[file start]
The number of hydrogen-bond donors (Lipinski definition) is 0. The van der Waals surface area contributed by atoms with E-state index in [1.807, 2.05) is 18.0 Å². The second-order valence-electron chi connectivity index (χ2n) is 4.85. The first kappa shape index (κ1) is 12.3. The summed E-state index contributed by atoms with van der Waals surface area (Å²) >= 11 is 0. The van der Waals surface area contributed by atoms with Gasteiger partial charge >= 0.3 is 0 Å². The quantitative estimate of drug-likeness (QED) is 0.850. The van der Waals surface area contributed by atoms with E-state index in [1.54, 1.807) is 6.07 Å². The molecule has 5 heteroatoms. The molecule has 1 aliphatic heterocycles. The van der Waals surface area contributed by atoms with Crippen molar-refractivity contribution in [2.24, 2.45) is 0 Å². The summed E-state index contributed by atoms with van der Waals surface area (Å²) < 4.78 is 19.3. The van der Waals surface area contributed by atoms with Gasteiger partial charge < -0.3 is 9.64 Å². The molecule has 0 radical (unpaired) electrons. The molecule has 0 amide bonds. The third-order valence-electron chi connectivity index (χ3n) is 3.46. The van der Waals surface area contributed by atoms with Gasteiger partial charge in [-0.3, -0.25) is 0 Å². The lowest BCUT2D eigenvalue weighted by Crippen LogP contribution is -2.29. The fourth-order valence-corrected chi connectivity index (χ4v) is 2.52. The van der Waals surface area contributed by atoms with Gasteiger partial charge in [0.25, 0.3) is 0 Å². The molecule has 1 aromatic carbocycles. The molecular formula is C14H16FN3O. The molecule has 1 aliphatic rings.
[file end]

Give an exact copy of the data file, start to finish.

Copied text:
The number of hydrogen-bond donors (Lipinski definition) is 0. The van der Waals surface area contributed by atoms with E-state index in [1.807, 2.05) is 18.0 Å². The second-order valence-electron chi connectivity index (χ2n) is 4.85. The first kappa shape index (κ1) is 12.3. The summed E-state index contributed by atoms with van der Waals surface area (Å²) >= 11 is 0. The van der Waals surface area contributed by atoms with Gasteiger partial charge >= 0.3 is 0 Å². The quantitative estimate of drug-likeness (QED) is 0.850. The van der Waals surface area contributed by atoms with E-state index in [1.54, 1.807) is 6.07 Å². The molecule has 5 heteroatoms. The molecule has 1 aliphatic heterocycles. The van der Waals surface area contributed by atoms with Crippen molar-refractivity contribution in [2.24, 2.45) is 0 Å². The summed E-state index contributed by atoms with van der Waals surface area (Å²) < 4.78 is 19.3. The van der Waals surface area contributed by atoms with Gasteiger partial charge < -0.3 is 9.64 Å². The molecule has 0 radical (unpaired) electrons. The molecule has 0 amide bonds. The third-order valence-electron chi connectivity index (χ3n) is 3.46. The van der Waals surface area contributed by atoms with Gasteiger partial charge in [-0.3, -0.25) is 0 Å². The lowest BCUT2D eigenvalue weighted by Crippen LogP contribution is -2.29. The fourth-order valence-corrected chi connectivity index (χ4v) is 2.52. The van der Waals surface area contributed by atoms with Gasteiger partial charge in [0.25, 0.3) is 0 Å². The molecule has 1 aromatic carbocycles. The molecular formula is C14H16FN3O. The molecule has 1 aliphatic rings.